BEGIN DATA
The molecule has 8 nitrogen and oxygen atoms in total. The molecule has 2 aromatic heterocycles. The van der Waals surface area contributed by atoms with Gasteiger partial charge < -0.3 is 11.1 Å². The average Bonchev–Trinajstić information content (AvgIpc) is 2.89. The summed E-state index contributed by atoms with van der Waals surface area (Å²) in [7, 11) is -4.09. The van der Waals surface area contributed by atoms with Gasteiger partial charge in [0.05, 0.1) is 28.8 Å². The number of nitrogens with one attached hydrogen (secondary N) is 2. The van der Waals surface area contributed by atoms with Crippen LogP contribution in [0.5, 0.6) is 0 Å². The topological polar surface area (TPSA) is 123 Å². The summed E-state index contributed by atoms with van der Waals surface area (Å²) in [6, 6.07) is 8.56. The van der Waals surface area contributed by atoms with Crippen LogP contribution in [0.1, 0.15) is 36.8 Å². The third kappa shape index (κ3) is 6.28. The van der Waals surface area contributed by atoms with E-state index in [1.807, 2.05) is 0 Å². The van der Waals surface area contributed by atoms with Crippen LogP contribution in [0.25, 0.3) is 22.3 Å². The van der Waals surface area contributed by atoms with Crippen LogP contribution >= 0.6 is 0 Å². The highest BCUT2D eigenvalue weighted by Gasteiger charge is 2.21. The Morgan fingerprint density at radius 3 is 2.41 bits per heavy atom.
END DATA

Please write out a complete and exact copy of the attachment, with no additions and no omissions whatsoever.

The molecule has 8 nitrogen and oxygen atoms in total. The molecule has 2 aromatic heterocycles. The van der Waals surface area contributed by atoms with Gasteiger partial charge < -0.3 is 11.1 Å². The average Bonchev–Trinajstić information content (AvgIpc) is 2.89. The summed E-state index contributed by atoms with van der Waals surface area (Å²) in [7, 11) is -4.09. The van der Waals surface area contributed by atoms with Gasteiger partial charge in [0.05, 0.1) is 28.8 Å². The number of nitrogens with one attached hydrogen (secondary N) is 2. The van der Waals surface area contributed by atoms with Crippen LogP contribution in [0.5, 0.6) is 0 Å². The topological polar surface area (TPSA) is 123 Å². The summed E-state index contributed by atoms with van der Waals surface area (Å²) in [6, 6.07) is 8.56. The van der Waals surface area contributed by atoms with Crippen LogP contribution in [0.1, 0.15) is 36.8 Å². The third kappa shape index (κ3) is 6.28. The van der Waals surface area contributed by atoms with E-state index in [1.807, 2.05) is 0 Å². The van der Waals surface area contributed by atoms with Crippen LogP contribution in [0.25, 0.3) is 22.3 Å². The van der Waals surface area contributed by atoms with Crippen LogP contribution >= 0.6 is 0 Å². The highest BCUT2D eigenvalue weighted by Gasteiger charge is 2.21. The Morgan fingerprint density at radius 3 is 2.41 bits per heavy atom.